They are the two managers who have redefined what greatness looks like in the Premier League.
But Jurgen Klopp’s next battle with Pep Guardiola could just be the most intriguing yet.
After losing out by the most wafer thin of margins in 2019 when a total of 97 points was not enough to be crowned champions, Klopp’s Liverpool responded emphatically.
The Reds, somehow, bettered their tally of the previous year when they won the Premier League title with a record seven games to spare before ending with 99 points.
Guardiola’s City, however, would then offer their riposte as they became the first club to truly figure out what some have labelled ‘pandemic football’.
It was enough to crown them champions for the third season in four and it is not over yet for City as they go in search of the first Champions League success this weekend against Chelsea in Lisbon.
“The people who believe we are contenders because of just money, they have [made] a f****** big, huge mistake,” snorted Guardiola as City celebrated their league title on Sunday at the Etihad.
A third-place finish was all Klopp’s side could muster as they finished their season some 17 points behind Guardiola’s men.
Such was the paucity of Liverpool’s defence of their first league title in 30 years that some questioned whether they were the worst defending champions of the Premier League era.
That hyperbole, while boorishly predictable, does not hold up to scrutiny given City’s own defence in 2020 was surrendered by 18 points.
However it is sliced, though, there can be little denying that Liverpool, when the elation of their surprise third-place finish subsides, will be hurt by how events of last season turned out.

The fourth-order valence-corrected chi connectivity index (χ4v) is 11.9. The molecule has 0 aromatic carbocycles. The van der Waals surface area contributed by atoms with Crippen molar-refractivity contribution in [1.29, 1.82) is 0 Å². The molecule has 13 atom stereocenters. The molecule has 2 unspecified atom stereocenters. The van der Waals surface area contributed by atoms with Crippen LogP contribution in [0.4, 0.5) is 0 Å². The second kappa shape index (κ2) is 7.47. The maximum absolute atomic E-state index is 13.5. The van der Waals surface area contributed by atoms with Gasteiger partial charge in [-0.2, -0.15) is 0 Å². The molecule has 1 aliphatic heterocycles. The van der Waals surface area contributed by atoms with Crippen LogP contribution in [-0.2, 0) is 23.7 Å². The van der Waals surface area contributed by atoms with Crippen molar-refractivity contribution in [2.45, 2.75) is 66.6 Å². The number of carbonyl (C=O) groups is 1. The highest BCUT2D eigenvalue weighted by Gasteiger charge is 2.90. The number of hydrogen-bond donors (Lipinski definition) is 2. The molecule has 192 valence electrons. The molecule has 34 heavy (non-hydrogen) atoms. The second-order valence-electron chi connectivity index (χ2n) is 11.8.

The inquests into where and when it went wrong are likely to be swift when the squad reconvene at the AXA Centre in July.
A crippling injury crisis that forced Klopp to utilise 20 different centre-back pairings across the campaign was the root cause.
Being without Virgil van Dijk, Joe Gomez and Joel Matip for the majority of the season would hurt any squad.
The lengthy absences of players like Diogo Jota, Jordan Henderson and Thiago Alcantara were not conducive to a title charge, either.
But that mitigation cannot shield Liverpool and Klopp entirely.
They will be acutely aware that performances, particularly for the first three months of 2021, were far below what has become the requisite standard at Anfield.
It is a standard they are trying to reach once again next term and the recent signs are positive on that front.
A stirring finish that saw Liverpool win eight and draw two of their final 10 games was enough to end a forgettable season on a high.
Klopp and his staff will know that more lofty ambitions will be demanded in August and the Reds boss will have ample reason to believe they can be met.
Virgil van Dijk, Joe Gomez and Joel Matip, Liverpool hope, will be fit for pre-season action, while the move for Ibrahima Konate hints at a willingness to get the big business concluded early.
The Reds are pushing on with their efforts to sign the RB Leipzig defender for around £40million and significant movement is expected on that when he returns from European Championship duty with France’s Under-21 side next month.
Those who may feel that City’s dominance this season leaves Liverpool with an uphill battle only need to take a cursory glance at recent history, however.
Over the last three seasons, both clubs have amassed the exact same number of Premier League points.
After picking 99 to add to their 97 in 2019, Liverpool eventually amassed 69 this campaign to round that total up to 265.
For their part, City reached that same figure by securing 81 and 86 after their 98 two years ago.
These, then, are the standards that have now been set. Guardiola and City know it, so too do Klopp and Liverpool.
But while the City boss was strong in his rebuttal over spending power on Sunday, Guardiola’s insistence that it is not just about money suggests he knows Klopp’s Liverpool will respond again.
The Premier League’s most new-age of rivalries is set for its fourth round next season.